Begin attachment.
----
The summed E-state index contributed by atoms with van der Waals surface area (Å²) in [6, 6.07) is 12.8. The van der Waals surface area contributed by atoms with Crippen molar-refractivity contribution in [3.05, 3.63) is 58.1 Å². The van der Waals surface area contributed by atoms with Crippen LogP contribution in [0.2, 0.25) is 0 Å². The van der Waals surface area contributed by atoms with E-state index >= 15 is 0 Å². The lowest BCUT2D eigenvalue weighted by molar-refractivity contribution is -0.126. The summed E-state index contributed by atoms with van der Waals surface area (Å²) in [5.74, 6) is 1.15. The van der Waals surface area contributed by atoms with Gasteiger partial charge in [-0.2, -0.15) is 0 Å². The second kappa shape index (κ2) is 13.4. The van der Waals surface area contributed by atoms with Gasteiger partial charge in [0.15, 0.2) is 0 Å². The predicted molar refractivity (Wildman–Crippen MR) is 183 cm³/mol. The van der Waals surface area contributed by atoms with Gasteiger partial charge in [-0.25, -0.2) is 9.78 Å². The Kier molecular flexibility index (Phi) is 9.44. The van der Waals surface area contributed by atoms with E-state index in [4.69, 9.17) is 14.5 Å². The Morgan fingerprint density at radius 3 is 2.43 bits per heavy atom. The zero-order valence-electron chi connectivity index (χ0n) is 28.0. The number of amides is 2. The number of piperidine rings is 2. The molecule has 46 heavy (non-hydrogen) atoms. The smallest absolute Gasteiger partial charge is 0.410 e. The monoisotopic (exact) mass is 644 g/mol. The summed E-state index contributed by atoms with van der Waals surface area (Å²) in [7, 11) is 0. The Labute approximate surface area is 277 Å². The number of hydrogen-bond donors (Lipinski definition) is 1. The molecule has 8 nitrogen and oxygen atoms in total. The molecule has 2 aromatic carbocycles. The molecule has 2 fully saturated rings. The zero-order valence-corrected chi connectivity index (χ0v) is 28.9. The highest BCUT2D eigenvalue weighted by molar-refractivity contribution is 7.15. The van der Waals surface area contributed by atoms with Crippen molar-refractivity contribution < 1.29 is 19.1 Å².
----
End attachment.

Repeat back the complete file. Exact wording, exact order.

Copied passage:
The summed E-state index contributed by atoms with van der Waals surface area (Å²) in [6, 6.07) is 12.8. The van der Waals surface area contributed by atoms with Crippen molar-refractivity contribution in [3.05, 3.63) is 58.1 Å². The van der Waals surface area contributed by atoms with Crippen LogP contribution in [0.2, 0.25) is 0 Å². The van der Waals surface area contributed by atoms with E-state index >= 15 is 0 Å². The lowest BCUT2D eigenvalue weighted by molar-refractivity contribution is -0.126. The summed E-state index contributed by atoms with van der Waals surface area (Å²) in [5.74, 6) is 1.15. The van der Waals surface area contributed by atoms with Gasteiger partial charge in [-0.2, -0.15) is 0 Å². The second kappa shape index (κ2) is 13.4. The van der Waals surface area contributed by atoms with Gasteiger partial charge in [0.15, 0.2) is 0 Å². The predicted molar refractivity (Wildman–Crippen MR) is 183 cm³/mol. The van der Waals surface area contributed by atoms with Gasteiger partial charge in [-0.25, -0.2) is 9.78 Å². The Kier molecular flexibility index (Phi) is 9.44. The van der Waals surface area contributed by atoms with E-state index in [4.69, 9.17) is 14.5 Å². The Morgan fingerprint density at radius 3 is 2.43 bits per heavy atom. The zero-order valence-electron chi connectivity index (χ0n) is 28.0. The number of amides is 2. The number of piperidine rings is 2. The molecule has 46 heavy (non-hydrogen) atoms. The smallest absolute Gasteiger partial charge is 0.410 e. The monoisotopic (exact) mass is 644 g/mol. The summed E-state index contributed by atoms with van der Waals surface area (Å²) in [7, 11) is 0. The Labute approximate surface area is 277 Å². The number of hydrogen-bond donors (Lipinski definition) is 1. The molecule has 8 nitrogen and oxygen atoms in total. The molecule has 2 aromatic carbocycles. The molecule has 2 fully saturated rings. The zero-order valence-corrected chi connectivity index (χ0v) is 28.9. The highest BCUT2D eigenvalue weighted by molar-refractivity contribution is 7.15. The van der Waals surface area contributed by atoms with Crippen molar-refractivity contribution < 1.29 is 19.1 Å².